I mentioned in a recent column that teaching is one of my passions, which is why I’m so grateful to have this column as an educational platform to share what’s new in Michigan’s healthcare community. It’s not just news though; rather, an opportunity to learn what your local community is doing to promote better health outcomes – and encourage you to get involved. To that end, I’m excited about an initiative launched earlier this month by the Michigan Department of Health and Human Services addressing the social determinants of health (#SDOH) in the COVID era.
With funding from the CDC and Center for State, Tribal, Local and Territorial Support grants, and based on the concept of regional health exchanges for data, the state has created 11 regional Health Equity Advisory Councils, run by Backbone organizations (BBO), from the following regions:
· Genesee County
· Ingham County
· Kent County
· Oakland County
· Ottawa County
· Macomb County
· Muskegon County
· Saginaw County
· Washtenaw County
· Wayne County
Working with BBO community organizations such as ACCESS, Detroit Association of Black Organizations (DABO), Metropolitan Organizing Strategy Enabling Strength (MOSES) and Judson Center, the Councils will focus on capturing and sharing health disparities data in the manner best suited to their community’s needs. This will take data beyond color to also include health disparities in a wide array of cultural, religious, and ethnic groups throughout the state and identify gaps of care in the community that are best addressed through a regional or local lens.
It’s important here to distinguish that in capturing data on #SDOH, there is a distinction between social assessments in a healthcare setting and social determinants of health. A social assessment (sometimes called a social survey) considers for example, a patient’s practices on alcohol consumption, drug use, tobacco use and unprotected sex. The social determinants of health, on the other hand, consider an individual’s challenges to good health, such as education, income, employment, food insecurity, personal safety and transportation. A social assessment may uncover practices that are negatively impacted by such social determinants, but like social assessments, social determinants are not a diagnosis. They are an adjunct to a diagnosis; a support tool, if you will, that identifies situations adversely impacting a condition and offers a “prescription” to mitigate them. That’s why #SDOH assessments should be deemed of equal importance to social assessments – with data captured and shared accordingly.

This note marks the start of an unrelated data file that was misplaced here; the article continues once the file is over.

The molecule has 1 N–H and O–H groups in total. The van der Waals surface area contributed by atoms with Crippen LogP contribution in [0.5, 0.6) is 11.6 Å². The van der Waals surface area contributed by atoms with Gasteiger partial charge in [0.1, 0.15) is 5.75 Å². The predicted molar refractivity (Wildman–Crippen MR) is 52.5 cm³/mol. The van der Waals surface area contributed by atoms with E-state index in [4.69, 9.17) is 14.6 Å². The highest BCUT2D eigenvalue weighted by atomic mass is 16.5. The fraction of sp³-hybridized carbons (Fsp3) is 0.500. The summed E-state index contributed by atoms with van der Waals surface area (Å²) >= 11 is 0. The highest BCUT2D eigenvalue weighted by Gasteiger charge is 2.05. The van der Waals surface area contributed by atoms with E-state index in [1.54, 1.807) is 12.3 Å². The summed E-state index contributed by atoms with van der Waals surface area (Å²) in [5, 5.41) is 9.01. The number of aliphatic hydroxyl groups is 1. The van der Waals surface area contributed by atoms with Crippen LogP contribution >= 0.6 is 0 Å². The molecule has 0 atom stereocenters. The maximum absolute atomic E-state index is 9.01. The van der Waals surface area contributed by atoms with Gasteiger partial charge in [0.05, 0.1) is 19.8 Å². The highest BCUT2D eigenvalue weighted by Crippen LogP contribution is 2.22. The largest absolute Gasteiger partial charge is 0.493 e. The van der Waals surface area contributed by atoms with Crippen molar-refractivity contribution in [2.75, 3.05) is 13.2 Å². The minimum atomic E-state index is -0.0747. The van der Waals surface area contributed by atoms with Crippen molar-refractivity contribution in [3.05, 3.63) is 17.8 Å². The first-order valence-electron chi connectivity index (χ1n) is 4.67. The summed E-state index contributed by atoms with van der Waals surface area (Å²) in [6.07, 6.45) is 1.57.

For example, lack of transportation does not cause hypertension, but it can prevent a patient from receiving proper care at regular intervals, resulting in a worsening of the hypertension. In identifying the transportation issue through the provider’s reported assessment findings, Health Equity Advisory Councils can work with local organizations to fill that gap. In a unique
approach, the Health Equity Advisory Councils are empowered to devise community-based solutions, rather than follow agency-led directives.
I’ve written often of our organization’s pop-up COVID-19 vaccination clinics throughout SE Michigan. What became crystal clear to me -and reminded me of my years entrenched in Detroit’s Polish immigrant community – is the respect and authority that leaders and their cultural and ethnic community organizations hold in serving their distinct populations. I see a similar opportunity with the Health Equity Advisory Councils. Success here won’t be measured by the number of vaccines provided, though. It will look slightly different for each region, but success will be determined by how each region captures and uses its unique data to address the social determinants of residents who haven’t previously received the whole person care they deserve. Sharing data-driven solutions between regions for broader state impact will be an additional success metric.
Social determinants of health can no longer be a buzz phrase. It’s one of the most vexing, yet addressable, healthcare challenges of our time. If you are affiliated with an organization that can assist a Health Equity Advisory Councils or affiliated BBO, reach out to the one in your county and be part of the solution.